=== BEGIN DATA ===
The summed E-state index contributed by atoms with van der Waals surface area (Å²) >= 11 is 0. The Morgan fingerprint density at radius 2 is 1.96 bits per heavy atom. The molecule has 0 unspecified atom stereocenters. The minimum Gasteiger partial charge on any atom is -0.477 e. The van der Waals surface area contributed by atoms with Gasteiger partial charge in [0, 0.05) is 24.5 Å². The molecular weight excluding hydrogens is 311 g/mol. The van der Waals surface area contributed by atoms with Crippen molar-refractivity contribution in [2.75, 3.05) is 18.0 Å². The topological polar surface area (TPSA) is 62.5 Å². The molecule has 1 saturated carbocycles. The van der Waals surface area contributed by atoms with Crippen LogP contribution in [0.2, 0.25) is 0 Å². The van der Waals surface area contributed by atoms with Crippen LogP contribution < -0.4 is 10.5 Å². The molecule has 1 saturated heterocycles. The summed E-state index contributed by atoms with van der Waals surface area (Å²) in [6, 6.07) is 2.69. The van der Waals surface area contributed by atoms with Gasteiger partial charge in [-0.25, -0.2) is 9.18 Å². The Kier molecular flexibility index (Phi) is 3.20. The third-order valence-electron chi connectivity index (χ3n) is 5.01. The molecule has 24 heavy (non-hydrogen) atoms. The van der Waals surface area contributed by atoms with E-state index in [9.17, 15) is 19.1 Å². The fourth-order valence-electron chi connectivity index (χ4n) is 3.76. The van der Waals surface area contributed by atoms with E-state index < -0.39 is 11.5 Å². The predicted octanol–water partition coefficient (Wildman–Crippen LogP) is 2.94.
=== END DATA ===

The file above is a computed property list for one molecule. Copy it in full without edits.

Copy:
The summed E-state index contributed by atoms with van der Waals surface area (Å²) >= 11 is 0. The Morgan fingerprint density at radius 2 is 1.96 bits per heavy atom. The molecule has 0 unspecified atom stereocenters. The minimum Gasteiger partial charge on any atom is -0.477 e. The van der Waals surface area contributed by atoms with Gasteiger partial charge in [0, 0.05) is 24.5 Å². The molecular weight excluding hydrogens is 311 g/mol. The van der Waals surface area contributed by atoms with Crippen molar-refractivity contribution in [2.75, 3.05) is 18.0 Å². The topological polar surface area (TPSA) is 62.5 Å². The molecule has 1 saturated carbocycles. The van der Waals surface area contributed by atoms with Crippen LogP contribution in [0.2, 0.25) is 0 Å². The van der Waals surface area contributed by atoms with Crippen LogP contribution < -0.4 is 10.5 Å². The molecule has 1 saturated heterocycles. The summed E-state index contributed by atoms with van der Waals surface area (Å²) in [6, 6.07) is 2.69. The van der Waals surface area contributed by atoms with Gasteiger partial charge in [-0.25, -0.2) is 9.18 Å². The Kier molecular flexibility index (Phi) is 3.20. The third-order valence-electron chi connectivity index (χ3n) is 5.01. The molecule has 24 heavy (non-hydrogen) atoms. The van der Waals surface area contributed by atoms with E-state index in [9.17, 15) is 19.1 Å². The fourth-order valence-electron chi connectivity index (χ4n) is 3.76. The van der Waals surface area contributed by atoms with E-state index < -0.39 is 11.5 Å². The predicted octanol–water partition coefficient (Wildman–Crippen LogP) is 2.94.